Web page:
Owner and chef director at Chaophraya and Thaikhun respectively, Kim Kaewkraikhot is truly an inspiration.
She may not have had the easiest start in life but she hasn’t let it get in the way of achieving her dreams.
Kim had many challenges in her early life. Born in Kirimart village, Sukhothai province of Thailand, she lost both her brother and her father at a young age.
One thing she always found comfort in, though, was food.
“My passion for food has come from a young age. I loved cooking with my mum,” she tells us.
“It was very different growing up in Thailand. Times were tough.
“But I had a big family around me and we all worked together. We loved going out fishing and cooking fish together as a family – I think I always knew I wanted to work with food.”
Despite only having a limited education, she built up her own multi-million pound restaurant empire from scratch.
Kim left her village at just 15 for the bustling streets of Bangkok, setting up her own garment factory in the city before making her move into cheffing and hospitality.
It wasn’t until 1993, though, that she found her true calling – and started serving up tasty Thai food to the masses.
She began with a small pad thai cart and, through dedication and hard work, expanded to several stalls and winning an award for her delicious pad thai recipe in the process. A recipe that is still used in her restaurants today.
It was in 1997, whilst working on her street stall, that she met her now partner Martin – and everything started to change.
“It was around 2 o’clock in the morning and this charming Englishman and his friends came to buy some food from my street stall.
“They were in Thailand on holiday. Martin was hungry but his friends were tired and wanted to go back to the hotel. He managed to convince them to come get some food.”
Their romance blossomed and, eventually, she moved to the UK in 1999 to create a base in Martin’s home town of Leeds.
She worked as a waitress and kitchen porter in a Japanese restaurant before setting up her first restaurant in the UK – a Thai venture that she opened with her twin sister.
Unfortunately, their partnership came to an end quite quickly leaving Kim back at square one.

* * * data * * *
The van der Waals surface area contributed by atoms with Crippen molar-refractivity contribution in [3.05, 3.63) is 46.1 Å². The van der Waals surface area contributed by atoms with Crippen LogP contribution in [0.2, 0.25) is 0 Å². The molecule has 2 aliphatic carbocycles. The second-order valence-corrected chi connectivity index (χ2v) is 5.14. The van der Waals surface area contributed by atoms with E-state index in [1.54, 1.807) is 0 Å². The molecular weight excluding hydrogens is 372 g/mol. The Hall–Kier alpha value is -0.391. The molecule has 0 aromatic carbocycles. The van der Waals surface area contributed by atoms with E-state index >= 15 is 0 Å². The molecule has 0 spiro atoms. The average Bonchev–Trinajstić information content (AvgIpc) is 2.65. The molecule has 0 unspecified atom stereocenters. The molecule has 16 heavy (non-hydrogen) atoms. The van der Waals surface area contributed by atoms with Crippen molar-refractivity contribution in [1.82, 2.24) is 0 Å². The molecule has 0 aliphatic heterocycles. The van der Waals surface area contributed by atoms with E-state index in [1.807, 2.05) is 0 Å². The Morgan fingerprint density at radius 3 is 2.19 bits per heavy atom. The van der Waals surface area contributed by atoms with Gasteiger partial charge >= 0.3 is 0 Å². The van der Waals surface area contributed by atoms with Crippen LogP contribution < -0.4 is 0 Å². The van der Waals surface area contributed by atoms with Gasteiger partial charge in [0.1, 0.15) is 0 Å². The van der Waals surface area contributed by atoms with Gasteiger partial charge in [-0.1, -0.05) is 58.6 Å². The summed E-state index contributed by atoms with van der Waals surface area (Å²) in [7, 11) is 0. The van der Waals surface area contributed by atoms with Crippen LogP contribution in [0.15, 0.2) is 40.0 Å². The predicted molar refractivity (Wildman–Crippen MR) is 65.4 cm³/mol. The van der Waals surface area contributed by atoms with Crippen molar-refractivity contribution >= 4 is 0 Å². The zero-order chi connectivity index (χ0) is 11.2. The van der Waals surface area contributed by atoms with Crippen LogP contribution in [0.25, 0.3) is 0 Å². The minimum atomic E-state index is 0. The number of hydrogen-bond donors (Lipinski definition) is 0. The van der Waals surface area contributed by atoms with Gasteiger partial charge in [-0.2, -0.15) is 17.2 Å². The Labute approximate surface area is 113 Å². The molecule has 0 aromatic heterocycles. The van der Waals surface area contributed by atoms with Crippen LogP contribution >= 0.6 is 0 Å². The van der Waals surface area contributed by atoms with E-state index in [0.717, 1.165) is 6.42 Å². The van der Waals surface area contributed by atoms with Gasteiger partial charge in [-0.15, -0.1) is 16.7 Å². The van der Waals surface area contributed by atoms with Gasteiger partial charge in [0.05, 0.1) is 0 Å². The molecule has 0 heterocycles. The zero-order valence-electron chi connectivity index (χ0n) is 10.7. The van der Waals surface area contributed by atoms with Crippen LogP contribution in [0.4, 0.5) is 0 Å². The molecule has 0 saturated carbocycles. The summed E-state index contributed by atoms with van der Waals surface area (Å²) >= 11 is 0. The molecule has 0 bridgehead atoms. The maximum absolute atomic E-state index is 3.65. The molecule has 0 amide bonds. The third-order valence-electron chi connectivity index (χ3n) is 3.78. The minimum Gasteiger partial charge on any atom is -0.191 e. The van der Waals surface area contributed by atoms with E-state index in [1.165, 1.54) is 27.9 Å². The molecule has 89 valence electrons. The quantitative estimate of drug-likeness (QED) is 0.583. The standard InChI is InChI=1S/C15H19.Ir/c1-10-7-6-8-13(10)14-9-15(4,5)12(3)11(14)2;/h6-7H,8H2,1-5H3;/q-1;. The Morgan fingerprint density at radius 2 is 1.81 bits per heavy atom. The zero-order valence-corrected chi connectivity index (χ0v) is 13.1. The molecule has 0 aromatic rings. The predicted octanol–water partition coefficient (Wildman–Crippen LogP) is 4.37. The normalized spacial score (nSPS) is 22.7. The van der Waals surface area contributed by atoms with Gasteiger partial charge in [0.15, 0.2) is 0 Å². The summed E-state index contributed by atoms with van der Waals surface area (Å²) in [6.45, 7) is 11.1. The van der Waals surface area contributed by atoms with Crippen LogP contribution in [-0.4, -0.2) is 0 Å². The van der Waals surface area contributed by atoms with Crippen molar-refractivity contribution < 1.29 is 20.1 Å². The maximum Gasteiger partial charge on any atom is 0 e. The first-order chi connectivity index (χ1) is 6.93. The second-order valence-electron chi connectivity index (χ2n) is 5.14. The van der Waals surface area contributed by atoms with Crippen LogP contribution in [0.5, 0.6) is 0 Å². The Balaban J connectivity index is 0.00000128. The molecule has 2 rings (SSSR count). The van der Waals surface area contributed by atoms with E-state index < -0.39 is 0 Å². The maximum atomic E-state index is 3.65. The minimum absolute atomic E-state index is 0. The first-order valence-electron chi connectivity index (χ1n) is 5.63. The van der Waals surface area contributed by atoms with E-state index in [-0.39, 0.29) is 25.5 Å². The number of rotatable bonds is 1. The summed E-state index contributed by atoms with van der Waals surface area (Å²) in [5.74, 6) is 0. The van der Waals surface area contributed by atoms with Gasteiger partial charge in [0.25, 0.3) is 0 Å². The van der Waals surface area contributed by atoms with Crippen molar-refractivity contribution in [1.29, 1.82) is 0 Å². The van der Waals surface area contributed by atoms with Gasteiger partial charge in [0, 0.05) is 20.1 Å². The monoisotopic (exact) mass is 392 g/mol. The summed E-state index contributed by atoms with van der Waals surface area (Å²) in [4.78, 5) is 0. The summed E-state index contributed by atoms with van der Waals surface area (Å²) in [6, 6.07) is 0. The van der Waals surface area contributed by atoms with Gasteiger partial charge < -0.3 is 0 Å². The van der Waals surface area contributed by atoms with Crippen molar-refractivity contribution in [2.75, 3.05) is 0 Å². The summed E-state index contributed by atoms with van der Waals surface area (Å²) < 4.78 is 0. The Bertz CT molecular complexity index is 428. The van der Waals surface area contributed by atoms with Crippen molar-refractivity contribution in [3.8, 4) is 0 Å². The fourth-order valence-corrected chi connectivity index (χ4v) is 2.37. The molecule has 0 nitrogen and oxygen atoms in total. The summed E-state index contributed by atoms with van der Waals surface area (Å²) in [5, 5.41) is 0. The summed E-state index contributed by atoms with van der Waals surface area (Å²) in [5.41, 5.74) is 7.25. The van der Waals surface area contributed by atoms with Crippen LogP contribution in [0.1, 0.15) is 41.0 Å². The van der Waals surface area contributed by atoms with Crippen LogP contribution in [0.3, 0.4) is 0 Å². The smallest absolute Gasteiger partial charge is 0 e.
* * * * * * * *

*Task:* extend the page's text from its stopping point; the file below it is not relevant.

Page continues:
Not to be put off, in 2004 she decided to try again – this time teaming up with her partner Martin to open Chaophraya, their first fine-dining Thai restaurant.
Specialising in refined Thai dining, the brand soon took off, leading to an extension of its popular Leeds site as well as a string of new openings across the UK.
The success of Chaophraya was followed by casual dining spin-off Thaikhun – which opened its first site in Manchester in 2014. A play on words – it is pronounced ‘tycoon’ – it has an ethos that celebrates street food sellers like Kim as real foodie entrepreneurs.
Today, Kim has 20 restaurants across the UK and employs over 750 members of staff. Not only has she created many jobs, she’s also been instrumental in bringing Thai food into the mainstream here in the UK.
She regularly travels back to Thailand to hunt out new recipes and flavours, making sure to test them out with her number one foodie influence, her mum.
“I try to get back once a year if I can as my mum still lives over there so I like to spend as much time with her.
“It is great to go to all of the street vendors and new restaurants and then go home and try out the dishes for my mum.”
When asked to reflect on her career, she’s full of enthusiasm and humble thanks.
“My partner and I have always had a dream of owning our own place and we were lucky that this came true. I still pinch myself now, I can’t believe we have 20 restaurants across the UK.”
And any advice for budding street food traders hoping to make a go of it?
“Follow your heart and trust your instinct, times can be challenging but it is always worth it.”